Plastic bag policy ‘a diversion’ BBC
The World’s Spookiest Weapons Popular Science
Big Pay Day for Big Brown: $50+ million 1440 Wall Street. Will someone please show up at the Belmont to let us see what that horse can really do? Secretariat gave his spectacular Belmont performance because he was pushed by a superb horse, Sham, that had the misfortune to be born the same year as Big Red.
Biodiversity loss costs six percent of world income: report PhysOrg
FDIC Grows Wary of Brokered Deposits Wall Street Journal
Your overconfidence is your weakness Accrued Interest
As Prices Rise, Crime Tipsters Work Overtime New York Times
Antidote du jour:
On the plastic bad story form the BBC, this is apropos:
1.9.2008 10:11 AM
China’s Plastic Bag Ban Will Save 37 Million Barrels of Oil
China Leapfrogs Other Nations with Simple Message: Bring Your Own Bag
China has never been considered an environmental role model. Given a population of 1.3 billion, unprecedented carbon emissions and a slew of recent lead-toy scandals, many would say the country stands as a — if not the — prime example of environmental failure.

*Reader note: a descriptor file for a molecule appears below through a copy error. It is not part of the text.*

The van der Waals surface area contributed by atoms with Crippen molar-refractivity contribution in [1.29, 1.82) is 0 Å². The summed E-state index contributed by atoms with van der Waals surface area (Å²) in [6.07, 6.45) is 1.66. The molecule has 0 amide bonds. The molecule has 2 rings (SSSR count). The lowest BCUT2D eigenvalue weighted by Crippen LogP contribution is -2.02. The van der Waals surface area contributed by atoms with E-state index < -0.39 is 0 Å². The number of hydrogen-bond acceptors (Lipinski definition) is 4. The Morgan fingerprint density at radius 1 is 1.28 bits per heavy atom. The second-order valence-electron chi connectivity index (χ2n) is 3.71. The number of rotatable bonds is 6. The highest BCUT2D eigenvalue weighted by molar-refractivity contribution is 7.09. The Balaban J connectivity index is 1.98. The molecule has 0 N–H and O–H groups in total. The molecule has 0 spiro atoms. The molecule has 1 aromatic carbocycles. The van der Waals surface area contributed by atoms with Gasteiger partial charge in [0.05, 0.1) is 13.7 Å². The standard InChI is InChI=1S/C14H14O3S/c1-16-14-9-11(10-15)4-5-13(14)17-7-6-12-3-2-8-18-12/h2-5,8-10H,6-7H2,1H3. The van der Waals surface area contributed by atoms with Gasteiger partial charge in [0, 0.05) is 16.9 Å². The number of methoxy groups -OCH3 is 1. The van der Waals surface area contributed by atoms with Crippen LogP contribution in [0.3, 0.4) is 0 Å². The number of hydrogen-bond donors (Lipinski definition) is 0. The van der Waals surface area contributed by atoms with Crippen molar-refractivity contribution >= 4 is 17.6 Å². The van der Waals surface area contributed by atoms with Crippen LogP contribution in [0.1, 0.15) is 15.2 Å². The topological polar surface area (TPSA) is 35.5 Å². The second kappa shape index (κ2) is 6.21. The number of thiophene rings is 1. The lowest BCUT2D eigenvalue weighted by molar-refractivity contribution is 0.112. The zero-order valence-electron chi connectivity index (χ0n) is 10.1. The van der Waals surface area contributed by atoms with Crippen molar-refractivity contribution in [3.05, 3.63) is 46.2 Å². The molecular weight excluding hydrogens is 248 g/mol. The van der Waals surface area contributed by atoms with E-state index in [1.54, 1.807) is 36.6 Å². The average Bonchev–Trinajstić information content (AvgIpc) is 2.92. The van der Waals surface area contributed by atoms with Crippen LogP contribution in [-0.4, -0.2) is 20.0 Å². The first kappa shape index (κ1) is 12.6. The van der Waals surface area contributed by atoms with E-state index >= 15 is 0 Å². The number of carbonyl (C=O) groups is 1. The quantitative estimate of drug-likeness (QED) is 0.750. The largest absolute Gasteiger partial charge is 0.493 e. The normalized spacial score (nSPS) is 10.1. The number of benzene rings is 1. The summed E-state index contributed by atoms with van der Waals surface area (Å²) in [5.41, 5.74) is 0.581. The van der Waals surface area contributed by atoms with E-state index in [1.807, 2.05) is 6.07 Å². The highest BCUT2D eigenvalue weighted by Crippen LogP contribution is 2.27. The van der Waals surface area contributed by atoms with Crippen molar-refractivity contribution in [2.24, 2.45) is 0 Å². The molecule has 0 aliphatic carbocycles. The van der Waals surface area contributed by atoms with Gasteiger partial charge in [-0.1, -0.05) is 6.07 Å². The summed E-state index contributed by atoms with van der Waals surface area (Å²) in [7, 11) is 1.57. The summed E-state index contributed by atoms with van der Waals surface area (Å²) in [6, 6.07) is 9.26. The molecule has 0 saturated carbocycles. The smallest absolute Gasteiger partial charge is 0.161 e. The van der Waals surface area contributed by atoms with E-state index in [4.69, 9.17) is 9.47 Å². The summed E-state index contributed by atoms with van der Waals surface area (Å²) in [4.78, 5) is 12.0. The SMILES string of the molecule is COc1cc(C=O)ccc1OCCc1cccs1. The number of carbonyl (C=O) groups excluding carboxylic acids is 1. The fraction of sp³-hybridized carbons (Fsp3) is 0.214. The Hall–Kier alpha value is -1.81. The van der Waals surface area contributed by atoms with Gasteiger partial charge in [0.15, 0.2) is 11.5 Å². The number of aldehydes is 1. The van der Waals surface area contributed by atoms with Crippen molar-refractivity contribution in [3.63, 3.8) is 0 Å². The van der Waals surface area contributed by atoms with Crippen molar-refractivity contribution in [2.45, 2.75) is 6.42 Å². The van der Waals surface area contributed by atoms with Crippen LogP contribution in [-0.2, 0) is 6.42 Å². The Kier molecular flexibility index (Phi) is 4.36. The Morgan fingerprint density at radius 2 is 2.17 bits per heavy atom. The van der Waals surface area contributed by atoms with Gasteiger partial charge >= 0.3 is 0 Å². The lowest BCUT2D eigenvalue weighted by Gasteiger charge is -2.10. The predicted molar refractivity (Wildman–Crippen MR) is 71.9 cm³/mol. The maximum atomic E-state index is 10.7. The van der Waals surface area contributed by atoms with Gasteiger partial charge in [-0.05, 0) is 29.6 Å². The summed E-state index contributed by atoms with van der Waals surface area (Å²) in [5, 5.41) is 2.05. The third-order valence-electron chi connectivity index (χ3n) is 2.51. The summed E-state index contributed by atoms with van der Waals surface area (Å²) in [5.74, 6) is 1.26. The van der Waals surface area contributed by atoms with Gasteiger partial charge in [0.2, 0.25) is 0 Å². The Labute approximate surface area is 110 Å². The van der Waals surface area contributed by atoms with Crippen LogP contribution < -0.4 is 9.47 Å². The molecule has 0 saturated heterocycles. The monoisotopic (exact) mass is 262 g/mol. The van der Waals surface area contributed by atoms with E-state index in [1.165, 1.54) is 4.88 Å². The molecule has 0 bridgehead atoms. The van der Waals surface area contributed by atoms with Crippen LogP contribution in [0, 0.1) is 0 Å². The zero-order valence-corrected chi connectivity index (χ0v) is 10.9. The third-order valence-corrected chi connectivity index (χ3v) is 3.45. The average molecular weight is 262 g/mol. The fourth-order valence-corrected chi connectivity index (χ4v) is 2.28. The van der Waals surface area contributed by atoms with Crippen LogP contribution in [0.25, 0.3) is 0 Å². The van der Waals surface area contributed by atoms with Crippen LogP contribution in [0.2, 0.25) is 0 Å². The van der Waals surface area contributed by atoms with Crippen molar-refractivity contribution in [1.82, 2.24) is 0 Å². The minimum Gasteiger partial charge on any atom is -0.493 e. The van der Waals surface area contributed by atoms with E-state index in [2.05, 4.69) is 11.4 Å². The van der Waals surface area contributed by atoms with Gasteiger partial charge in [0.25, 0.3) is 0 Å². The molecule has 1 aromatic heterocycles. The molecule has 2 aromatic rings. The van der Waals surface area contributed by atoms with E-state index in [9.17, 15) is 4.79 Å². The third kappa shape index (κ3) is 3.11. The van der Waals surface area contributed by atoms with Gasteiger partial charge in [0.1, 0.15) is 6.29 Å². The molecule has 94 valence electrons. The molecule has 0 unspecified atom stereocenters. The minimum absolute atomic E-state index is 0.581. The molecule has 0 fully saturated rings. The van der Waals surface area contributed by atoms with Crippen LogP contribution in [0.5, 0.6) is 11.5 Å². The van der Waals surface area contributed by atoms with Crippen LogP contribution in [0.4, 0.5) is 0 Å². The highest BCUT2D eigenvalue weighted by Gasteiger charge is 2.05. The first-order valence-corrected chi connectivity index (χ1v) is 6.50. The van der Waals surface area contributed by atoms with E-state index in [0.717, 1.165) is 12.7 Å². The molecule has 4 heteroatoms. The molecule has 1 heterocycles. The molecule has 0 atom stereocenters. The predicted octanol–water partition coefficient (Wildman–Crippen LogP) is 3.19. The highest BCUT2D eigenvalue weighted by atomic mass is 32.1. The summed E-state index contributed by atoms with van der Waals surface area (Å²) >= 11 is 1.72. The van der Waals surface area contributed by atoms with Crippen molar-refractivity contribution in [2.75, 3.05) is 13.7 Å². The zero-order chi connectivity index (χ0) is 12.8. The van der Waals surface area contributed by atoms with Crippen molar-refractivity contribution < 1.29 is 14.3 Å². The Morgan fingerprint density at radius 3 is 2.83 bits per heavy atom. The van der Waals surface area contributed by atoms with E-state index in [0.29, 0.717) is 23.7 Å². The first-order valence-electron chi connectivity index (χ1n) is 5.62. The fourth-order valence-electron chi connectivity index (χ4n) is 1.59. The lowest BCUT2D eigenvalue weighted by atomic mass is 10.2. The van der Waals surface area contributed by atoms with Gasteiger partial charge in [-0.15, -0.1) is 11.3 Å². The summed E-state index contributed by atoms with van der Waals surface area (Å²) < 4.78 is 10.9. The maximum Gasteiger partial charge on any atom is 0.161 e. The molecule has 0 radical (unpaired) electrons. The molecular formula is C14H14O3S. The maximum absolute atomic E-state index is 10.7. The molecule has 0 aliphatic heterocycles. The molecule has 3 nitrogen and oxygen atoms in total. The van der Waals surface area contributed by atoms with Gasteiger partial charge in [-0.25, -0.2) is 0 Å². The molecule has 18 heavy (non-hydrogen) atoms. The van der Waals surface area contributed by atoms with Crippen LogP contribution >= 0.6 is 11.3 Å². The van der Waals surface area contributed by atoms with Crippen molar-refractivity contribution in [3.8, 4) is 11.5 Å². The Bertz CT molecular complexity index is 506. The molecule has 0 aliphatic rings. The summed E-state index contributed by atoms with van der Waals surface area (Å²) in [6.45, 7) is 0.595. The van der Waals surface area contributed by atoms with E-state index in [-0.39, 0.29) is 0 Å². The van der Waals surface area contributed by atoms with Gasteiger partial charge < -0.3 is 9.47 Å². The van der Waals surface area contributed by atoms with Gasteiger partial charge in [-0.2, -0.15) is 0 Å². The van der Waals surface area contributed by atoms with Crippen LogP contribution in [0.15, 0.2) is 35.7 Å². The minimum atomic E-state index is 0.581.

Yet, in a bolt from the blue, it looks like the red has embraced green.
Yesterday, China’s State Council put a nationwide ban on plastic bags. The cabinet has demanded all stores (from major supermarkets to small shops) go plastic bag-free after June 1.
According to the Daily Mail, China uses more plastic bags than any other country. China squanders 37 million barrels of crude oil on plastic bag production every year. The nationwide ban will no doubt help correct China’s tarnished image, especially before the Beijing Olympic Games.
With nations from Ireland to Uganda — and now China — topping the bag-ban list, lets hope the United States will make moves to follow the trend.
Find this article at: http://www.thedailygreen.com/environmental-news/latest/china-plastic-bags-47010907
I’m not denying this is an issue. But bigger problems are not addressed. My pet peeve is colored plastic. I recall reading that colored plastic is horrid stuff (the dyes are nasty and they can’t be recycled, while clear and white plastic can be), I wish we could get traction on banning it for packaging. I suppose I should applaud any progress, but I wish we were doing a better job of setting priorities.
You are right about colored plastic.